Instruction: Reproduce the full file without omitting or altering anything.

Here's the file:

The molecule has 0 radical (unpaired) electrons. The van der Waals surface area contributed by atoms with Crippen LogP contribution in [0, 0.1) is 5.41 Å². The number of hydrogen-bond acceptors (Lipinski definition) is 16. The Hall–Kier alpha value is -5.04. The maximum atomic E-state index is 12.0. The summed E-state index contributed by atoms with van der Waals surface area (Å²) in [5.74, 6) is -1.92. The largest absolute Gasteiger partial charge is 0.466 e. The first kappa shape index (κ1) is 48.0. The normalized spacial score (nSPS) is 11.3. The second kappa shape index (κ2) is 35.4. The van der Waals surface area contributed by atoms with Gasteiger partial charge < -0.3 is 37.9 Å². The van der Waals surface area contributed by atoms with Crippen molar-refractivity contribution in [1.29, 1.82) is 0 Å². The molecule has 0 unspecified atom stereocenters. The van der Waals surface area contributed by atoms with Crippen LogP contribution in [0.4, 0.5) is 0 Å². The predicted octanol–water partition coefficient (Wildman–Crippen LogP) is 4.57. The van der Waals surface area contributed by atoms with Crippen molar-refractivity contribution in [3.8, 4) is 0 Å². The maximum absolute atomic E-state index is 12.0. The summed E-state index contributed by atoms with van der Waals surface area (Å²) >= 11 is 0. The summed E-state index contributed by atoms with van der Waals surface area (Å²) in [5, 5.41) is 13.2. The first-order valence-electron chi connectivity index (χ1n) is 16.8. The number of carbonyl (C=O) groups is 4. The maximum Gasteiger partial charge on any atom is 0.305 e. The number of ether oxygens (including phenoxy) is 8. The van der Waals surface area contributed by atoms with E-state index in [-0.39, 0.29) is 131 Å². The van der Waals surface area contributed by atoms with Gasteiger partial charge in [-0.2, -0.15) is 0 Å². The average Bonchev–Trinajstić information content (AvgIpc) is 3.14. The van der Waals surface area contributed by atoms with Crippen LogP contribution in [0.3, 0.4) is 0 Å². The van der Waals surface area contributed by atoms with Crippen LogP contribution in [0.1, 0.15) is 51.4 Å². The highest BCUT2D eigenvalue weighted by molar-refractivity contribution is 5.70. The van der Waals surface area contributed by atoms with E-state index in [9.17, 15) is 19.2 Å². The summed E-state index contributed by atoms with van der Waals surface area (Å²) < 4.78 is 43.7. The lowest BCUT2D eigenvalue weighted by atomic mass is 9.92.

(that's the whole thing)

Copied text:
The molecule has 0 radical (unpaired) electrons. The van der Waals surface area contributed by atoms with Crippen LogP contribution in [0, 0.1) is 5.41 Å². The number of hydrogen-bond acceptors (Lipinski definition) is 16. The Hall–Kier alpha value is -5.04. The maximum atomic E-state index is 12.0. The summed E-state index contributed by atoms with van der Waals surface area (Å²) in [5.74, 6) is -1.92. The largest absolute Gasteiger partial charge is 0.466 e. The first kappa shape index (κ1) is 48.0. The normalized spacial score (nSPS) is 11.3. The second kappa shape index (κ2) is 35.4. The van der Waals surface area contributed by atoms with Gasteiger partial charge < -0.3 is 37.9 Å². The van der Waals surface area contributed by atoms with Crippen molar-refractivity contribution in [1.29, 1.82) is 0 Å². The molecule has 0 unspecified atom stereocenters. The van der Waals surface area contributed by atoms with Crippen LogP contribution in [0.4, 0.5) is 0 Å². The predicted octanol–water partition coefficient (Wildman–Crippen LogP) is 4.57. The van der Waals surface area contributed by atoms with Crippen molar-refractivity contribution in [3.8, 4) is 0 Å². The maximum absolute atomic E-state index is 12.0. The summed E-state index contributed by atoms with van der Waals surface area (Å²) >= 11 is 0. The summed E-state index contributed by atoms with van der Waals surface area (Å²) in [5, 5.41) is 13.2. The first-order valence-electron chi connectivity index (χ1n) is 16.8. The number of carbonyl (C=O) groups is 4. The maximum Gasteiger partial charge on any atom is 0.305 e. The number of ether oxygens (including phenoxy) is 8. The van der Waals surface area contributed by atoms with E-state index in [-0.39, 0.29) is 131 Å². The van der Waals surface area contributed by atoms with Gasteiger partial charge in [-0.2, -0.15) is 0 Å². The average Bonchev–Trinajstić information content (AvgIpc) is 3.14. The van der Waals surface area contributed by atoms with Crippen LogP contribution in [0.3, 0.4) is 0 Å². The van der Waals surface area contributed by atoms with Crippen LogP contribution in [0.1, 0.15) is 51.4 Å². The highest BCUT2D eigenvalue weighted by molar-refractivity contribution is 5.70. The van der Waals surface area contributed by atoms with E-state index in [9.17, 15) is 19.2 Å². The summed E-state index contributed by atoms with van der Waals surface area (Å²) < 4.78 is 43.7. The lowest BCUT2D eigenvalue weighted by atomic mass is 9.92.